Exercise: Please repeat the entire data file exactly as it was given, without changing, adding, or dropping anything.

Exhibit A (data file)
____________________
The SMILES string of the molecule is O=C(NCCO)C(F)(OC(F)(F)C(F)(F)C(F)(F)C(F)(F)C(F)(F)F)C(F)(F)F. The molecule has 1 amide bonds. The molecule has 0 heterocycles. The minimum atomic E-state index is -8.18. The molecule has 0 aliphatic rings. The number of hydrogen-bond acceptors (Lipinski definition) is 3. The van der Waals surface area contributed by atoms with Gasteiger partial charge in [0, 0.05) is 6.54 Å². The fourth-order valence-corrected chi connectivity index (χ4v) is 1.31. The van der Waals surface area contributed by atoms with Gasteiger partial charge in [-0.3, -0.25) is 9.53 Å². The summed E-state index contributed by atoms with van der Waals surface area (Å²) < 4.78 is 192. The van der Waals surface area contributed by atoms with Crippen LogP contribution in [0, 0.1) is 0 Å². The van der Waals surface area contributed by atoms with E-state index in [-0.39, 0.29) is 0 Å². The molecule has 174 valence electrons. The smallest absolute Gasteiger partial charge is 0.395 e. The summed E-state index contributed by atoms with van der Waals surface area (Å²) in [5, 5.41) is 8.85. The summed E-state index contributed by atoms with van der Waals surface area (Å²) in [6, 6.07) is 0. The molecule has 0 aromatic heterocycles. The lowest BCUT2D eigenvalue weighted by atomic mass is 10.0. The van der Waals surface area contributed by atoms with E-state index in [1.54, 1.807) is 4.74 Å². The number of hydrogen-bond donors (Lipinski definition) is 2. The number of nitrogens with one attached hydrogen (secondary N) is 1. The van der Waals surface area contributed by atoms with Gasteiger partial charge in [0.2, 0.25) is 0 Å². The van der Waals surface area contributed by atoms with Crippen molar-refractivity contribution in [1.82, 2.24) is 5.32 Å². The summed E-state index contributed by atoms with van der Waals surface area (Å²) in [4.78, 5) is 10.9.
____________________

The SMILES string of the molecule is O=C(NCCO)C(F)(OC(F)(F)C(F)(F)C(F)(F)C(F)(F)C(F)(F)F)C(F)(F)F. The molecule has 1 amide bonds. The molecule has 0 heterocycles. The minimum atomic E-state index is -8.18. The molecule has 0 aliphatic rings. The number of hydrogen-bond acceptors (Lipinski definition) is 3. The van der Waals surface area contributed by atoms with Gasteiger partial charge in [0, 0.05) is 6.54 Å². The fourth-order valence-corrected chi connectivity index (χ4v) is 1.31. The van der Waals surface area contributed by atoms with Gasteiger partial charge in [-0.3, -0.25) is 9.53 Å². The summed E-state index contributed by atoms with van der Waals surface area (Å²) < 4.78 is 192. The van der Waals surface area contributed by atoms with Crippen LogP contribution in [0, 0.1) is 0 Å². The van der Waals surface area contributed by atoms with E-state index in [-0.39, 0.29) is 0 Å². The molecule has 174 valence electrons. The smallest absolute Gasteiger partial charge is 0.395 e. The summed E-state index contributed by atoms with van der Waals surface area (Å²) in [5, 5.41) is 8.85. The summed E-state index contributed by atoms with van der Waals surface area (Å²) in [6, 6.07) is 0. The molecule has 0 aromatic heterocycles. The lowest BCUT2D eigenvalue weighted by atomic mass is 10.0. The van der Waals surface area contributed by atoms with E-state index in [1.54, 1.807) is 4.74 Å². The number of hydrogen-bond donors (Lipinski definition) is 2. The number of nitrogens with one attached hydrogen (secondary N) is 1. The van der Waals surface area contributed by atoms with Gasteiger partial charge in [0.2, 0.25) is 0 Å². The van der Waals surface area contributed by atoms with Crippen molar-refractivity contribution in [1.82, 2.24) is 5.32 Å². The summed E-state index contributed by atoms with van der Waals surface area (Å²) in [4.78, 5) is 10.9.